Time to bag a tablet bargain this Chrimbo – Brit stocks are high
It's going to be a slash-tastic, tab-tastic Xmas
British retailers will be looking to clear a tablet glut this Chrimbo, and falling sales prices and cooling consumer interest in slabs will mean they’ll need to shift more to stand still.
According to Gartner, 83 million fewer slabs will be sold this year worldwide, with consumers sweating their assets for longer, renewed interest in traditional computers, and no major advances in tab tech to warrant upgrades.
Roberta Cozza, research director at Gartner, told us tab penetration levels in Western Europe were running at around 40 per cent, adding, “I don’t expect a major replacement cycle [this Christmas].”
But she added high inventory levels in the channel will likely mean that anyone in the market for a tab could pick up a bargain, as vendors “discount” stocks in order to clear the glut.
It is now four years since the effects of the recession hit discretionary household spending, translating into leaner times for the likes of Dixons Carphone et al.
Tab mountains are emerging in the UK as inventory has built up in the channel, major vendors – including Apple – have reported falling sales, and analysts have pegged back shipment forecasts for Western markets.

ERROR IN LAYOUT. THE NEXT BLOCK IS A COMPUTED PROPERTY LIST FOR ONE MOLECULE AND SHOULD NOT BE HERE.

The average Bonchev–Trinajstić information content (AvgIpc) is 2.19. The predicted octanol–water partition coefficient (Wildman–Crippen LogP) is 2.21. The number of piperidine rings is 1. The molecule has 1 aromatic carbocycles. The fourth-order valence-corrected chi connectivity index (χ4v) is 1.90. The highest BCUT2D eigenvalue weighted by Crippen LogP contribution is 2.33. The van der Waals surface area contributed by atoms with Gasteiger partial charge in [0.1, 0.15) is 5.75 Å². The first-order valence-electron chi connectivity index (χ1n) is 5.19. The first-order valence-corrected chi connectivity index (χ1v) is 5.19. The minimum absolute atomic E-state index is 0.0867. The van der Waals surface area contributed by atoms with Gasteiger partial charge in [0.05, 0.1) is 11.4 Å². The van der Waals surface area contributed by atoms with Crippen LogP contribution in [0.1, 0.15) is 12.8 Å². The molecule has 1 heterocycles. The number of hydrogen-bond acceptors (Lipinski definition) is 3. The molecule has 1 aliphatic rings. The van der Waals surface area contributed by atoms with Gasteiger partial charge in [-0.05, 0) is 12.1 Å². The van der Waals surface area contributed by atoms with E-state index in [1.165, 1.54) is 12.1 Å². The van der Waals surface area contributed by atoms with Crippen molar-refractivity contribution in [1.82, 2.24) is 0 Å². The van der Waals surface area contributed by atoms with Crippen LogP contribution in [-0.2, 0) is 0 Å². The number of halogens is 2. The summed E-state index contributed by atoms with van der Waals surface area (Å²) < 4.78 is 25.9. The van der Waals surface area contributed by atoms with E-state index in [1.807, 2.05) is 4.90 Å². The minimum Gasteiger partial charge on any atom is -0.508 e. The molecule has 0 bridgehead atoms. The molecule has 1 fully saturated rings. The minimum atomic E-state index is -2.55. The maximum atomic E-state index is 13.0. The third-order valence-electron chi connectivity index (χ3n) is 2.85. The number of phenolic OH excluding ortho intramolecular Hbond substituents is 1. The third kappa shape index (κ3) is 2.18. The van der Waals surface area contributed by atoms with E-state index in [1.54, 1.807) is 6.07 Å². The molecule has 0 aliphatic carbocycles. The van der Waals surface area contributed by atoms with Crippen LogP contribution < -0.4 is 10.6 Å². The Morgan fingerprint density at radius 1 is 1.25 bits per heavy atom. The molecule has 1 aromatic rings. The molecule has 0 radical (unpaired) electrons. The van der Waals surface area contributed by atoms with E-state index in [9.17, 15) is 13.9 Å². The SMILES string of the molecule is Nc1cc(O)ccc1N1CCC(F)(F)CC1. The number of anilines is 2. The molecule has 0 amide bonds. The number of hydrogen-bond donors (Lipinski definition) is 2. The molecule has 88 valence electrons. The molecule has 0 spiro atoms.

Shipment growth in Western Europe last year was 44 per cent but that is expected to decelerate in 2014 to 28 per cent growth, which most PC vendors would be pleased to achieve.
Smartphones, social media and US style shopping day extravaganzas such as Black Friday and Mega, both of which have crossed the Atlantic, are giving retailers warm, fuzzy feelings with their growth prospects this Xmas.
According to the CBI, 48 per cent of retailers said sales volumes in the year to September grew, 17 per cent said they fell, and the remainder were flat. The trade body did not break out consumer electronics. This was a month of above average sales reported by the CBI.
This contrasted with a report from the British Retail Consortium, which stated that sales figures for September were the lowest since December 2008, the year the credit crunch emerged. ®